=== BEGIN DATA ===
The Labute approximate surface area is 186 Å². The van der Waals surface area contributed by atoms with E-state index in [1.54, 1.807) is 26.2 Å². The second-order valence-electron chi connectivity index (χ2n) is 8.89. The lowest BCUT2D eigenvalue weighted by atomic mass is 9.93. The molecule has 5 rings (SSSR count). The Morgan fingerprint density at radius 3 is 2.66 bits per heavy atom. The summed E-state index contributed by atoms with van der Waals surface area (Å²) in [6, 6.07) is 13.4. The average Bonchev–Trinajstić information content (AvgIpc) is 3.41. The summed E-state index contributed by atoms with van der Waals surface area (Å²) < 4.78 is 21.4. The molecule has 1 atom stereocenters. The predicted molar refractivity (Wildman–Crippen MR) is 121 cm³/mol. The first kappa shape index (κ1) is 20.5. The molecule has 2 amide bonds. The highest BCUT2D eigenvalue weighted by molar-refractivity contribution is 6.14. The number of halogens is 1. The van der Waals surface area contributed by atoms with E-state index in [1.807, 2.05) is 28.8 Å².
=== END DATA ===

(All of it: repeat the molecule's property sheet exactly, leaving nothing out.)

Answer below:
The Labute approximate surface area is 186 Å². The van der Waals surface area contributed by atoms with E-state index in [1.54, 1.807) is 26.2 Å². The second-order valence-electron chi connectivity index (χ2n) is 8.89. The lowest BCUT2D eigenvalue weighted by atomic mass is 9.93. The molecule has 5 rings (SSSR count). The Morgan fingerprint density at radius 3 is 2.66 bits per heavy atom. The summed E-state index contributed by atoms with van der Waals surface area (Å²) in [6, 6.07) is 13.4. The average Bonchev–Trinajstić information content (AvgIpc) is 3.41. The summed E-state index contributed by atoms with van der Waals surface area (Å²) < 4.78 is 21.4. The molecule has 1 atom stereocenters. The predicted molar refractivity (Wildman–Crippen MR) is 121 cm³/mol. The first kappa shape index (κ1) is 20.5. The molecule has 2 amide bonds. The highest BCUT2D eigenvalue weighted by molar-refractivity contribution is 6.14. The number of halogens is 1. The van der Waals surface area contributed by atoms with E-state index in [1.807, 2.05) is 28.8 Å².